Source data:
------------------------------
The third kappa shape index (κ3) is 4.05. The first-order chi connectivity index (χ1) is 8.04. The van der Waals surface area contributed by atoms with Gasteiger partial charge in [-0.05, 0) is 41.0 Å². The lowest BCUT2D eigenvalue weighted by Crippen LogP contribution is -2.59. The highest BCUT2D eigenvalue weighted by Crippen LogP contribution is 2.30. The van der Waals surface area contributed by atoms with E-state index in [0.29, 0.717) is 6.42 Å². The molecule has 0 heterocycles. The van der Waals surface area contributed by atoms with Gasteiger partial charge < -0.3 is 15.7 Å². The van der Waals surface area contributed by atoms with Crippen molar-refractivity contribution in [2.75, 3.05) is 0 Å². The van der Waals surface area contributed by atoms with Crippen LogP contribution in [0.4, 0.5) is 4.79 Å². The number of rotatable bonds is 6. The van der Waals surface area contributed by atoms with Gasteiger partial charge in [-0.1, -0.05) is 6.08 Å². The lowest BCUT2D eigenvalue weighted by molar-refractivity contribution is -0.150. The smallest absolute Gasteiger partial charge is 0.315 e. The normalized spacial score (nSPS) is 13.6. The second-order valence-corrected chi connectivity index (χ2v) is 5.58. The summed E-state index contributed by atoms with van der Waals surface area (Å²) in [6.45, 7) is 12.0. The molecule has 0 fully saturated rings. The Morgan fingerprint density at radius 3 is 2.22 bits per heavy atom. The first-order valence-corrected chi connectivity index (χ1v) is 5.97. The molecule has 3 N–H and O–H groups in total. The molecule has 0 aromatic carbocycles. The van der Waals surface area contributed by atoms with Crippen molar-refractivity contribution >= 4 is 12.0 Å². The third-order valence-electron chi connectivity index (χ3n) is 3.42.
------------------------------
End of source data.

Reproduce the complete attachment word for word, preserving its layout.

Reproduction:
The third kappa shape index (κ3) is 4.05. The first-order chi connectivity index (χ1) is 8.04. The van der Waals surface area contributed by atoms with Gasteiger partial charge in [-0.05, 0) is 41.0 Å². The lowest BCUT2D eigenvalue weighted by Crippen LogP contribution is -2.59. The highest BCUT2D eigenvalue weighted by Crippen LogP contribution is 2.30. The van der Waals surface area contributed by atoms with E-state index in [0.29, 0.717) is 6.42 Å². The molecule has 0 heterocycles. The van der Waals surface area contributed by atoms with Gasteiger partial charge < -0.3 is 15.7 Å². The van der Waals surface area contributed by atoms with Crippen molar-refractivity contribution in [2.75, 3.05) is 0 Å². The van der Waals surface area contributed by atoms with Crippen LogP contribution in [0.4, 0.5) is 4.79 Å². The number of rotatable bonds is 6. The van der Waals surface area contributed by atoms with Gasteiger partial charge in [-0.1, -0.05) is 6.08 Å². The lowest BCUT2D eigenvalue weighted by molar-refractivity contribution is -0.150. The smallest absolute Gasteiger partial charge is 0.315 e. The normalized spacial score (nSPS) is 13.6. The second-order valence-corrected chi connectivity index (χ2v) is 5.58. The summed E-state index contributed by atoms with van der Waals surface area (Å²) in [6.45, 7) is 12.0. The molecule has 0 fully saturated rings. The Morgan fingerprint density at radius 3 is 2.22 bits per heavy atom. The first-order valence-corrected chi connectivity index (χ1v) is 5.97. The molecule has 3 N–H and O–H groups in total. The molecule has 0 aromatic carbocycles. The van der Waals surface area contributed by atoms with Crippen molar-refractivity contribution >= 4 is 12.0 Å². The third-order valence-electron chi connectivity index (χ3n) is 3.42.